As students become acclimated to the different paths, closures and shortcuts created by on-campus construction at the University of Maryland this semester, they may also be wondering how off-campus developments — such as The Hotel and its neighboring buildings — will affect their experiences.
Numerous officials, including university President Wallace Loh and Prince George's County Councilwoman Dannielle Glaros, described The Hotel as an "anchor" for this university as well as the entire community, they told The Diamondback in previous articles.
It's scheduled to open sometime next spring or early summer, said Ken Ulman, chief strategy officer for economic development for the university's College Park Foundation.
"Calling it a hotel really minimizes its impact," Ulman said. "It's really a mix-used building … we are creating a dynamic area in a place where no one really had place."
The $140 million project will provide more than 43,000 square feet of meeting space while offering variety of restaurants — ranging from upscale dining, such as Franklin's Grill and Oyster Bar, to more casual eating, like Potomac Pizza, Ulman said.
Highlighting new additions such as fancy restaurants, Mayor Patrick Wojahn said he's excited that the city has more options.
These eateries, along with the Red Door Spa and other retailers, will attract more people to College Park while also providing students and other individuals with job opportunities, Ulman said.
And this increased foot traffic is exactly what this project is about, Loh said.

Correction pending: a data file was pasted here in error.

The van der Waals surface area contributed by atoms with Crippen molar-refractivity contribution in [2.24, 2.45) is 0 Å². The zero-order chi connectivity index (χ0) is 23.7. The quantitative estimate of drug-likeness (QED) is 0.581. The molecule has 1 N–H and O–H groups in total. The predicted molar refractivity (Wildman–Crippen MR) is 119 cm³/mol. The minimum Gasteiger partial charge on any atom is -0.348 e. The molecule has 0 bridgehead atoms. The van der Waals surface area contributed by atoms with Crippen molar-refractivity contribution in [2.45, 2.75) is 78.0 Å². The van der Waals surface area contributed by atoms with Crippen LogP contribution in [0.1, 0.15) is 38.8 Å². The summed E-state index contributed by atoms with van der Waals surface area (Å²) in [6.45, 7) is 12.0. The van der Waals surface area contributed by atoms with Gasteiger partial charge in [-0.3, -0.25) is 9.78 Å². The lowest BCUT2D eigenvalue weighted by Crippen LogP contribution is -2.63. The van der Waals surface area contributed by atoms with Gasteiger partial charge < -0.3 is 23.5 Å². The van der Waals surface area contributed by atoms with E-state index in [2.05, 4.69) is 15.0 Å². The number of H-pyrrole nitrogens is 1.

"Route 1 right now is not crowded," Loh said. "Route 1 is crowded with cars — not with pedestrians. I think what I envisioned would happen to [Route 1] … Think of Wisconsin Avenue. It's a highway no different than Route 1. But when you have cafes on the sidewalk, and retail and people — it's a bustling place [and] cars slow down."
Despite these concerns, Wojahn said he has not heard any complaints about traffic or these developments, and said "everybody is pretty excited about it."
The city and university are encouraging many of these development projects, such as the new art house, which will open at the former site of The Barking Dog. These projects will not only revitalize Route 1, but will also create "a more walkable community" that is "pedestrian-friendly," university spokesman Brian Ullmann said.
In terms of increased pedestrian safety, Loh said there will be changes to traffic patterns as "people will be crossing in large numbers." Lowering the speed limit, as well as parking opportunities along Route 1 were also options Loh mentioned.
"Once you have cars parked there, and you have all of that pedestrian traffic, it's no longer going to be a highway," Loh said. "The city's all on board with this."
The Hotel, especially once the adjacent arts and entertainment hall opens, could be another center for student activity — much like the Stamp Student Union, Loh said, which will leave students "migrat[ing]" between the two.
The arts and entertainment hall, which was announced in March, is another multi-million dollar project opening sometime late spring or early summer. The 15,000 square foot site features a "premier restaurant with an indoor-outdoor stage," a demonstration kitchen, outdoor classrooms and stages for different types of performances, according to a March 2016 Diamondback article.
"The Hotel with its variety of space, a co-working space in a separate building, all of those buildings will interact well with each other," Ulman said. "… we've spent a lot of time thinking about the entire experience. So it's really an exciting time to introduce a whole new area into Greater College Park."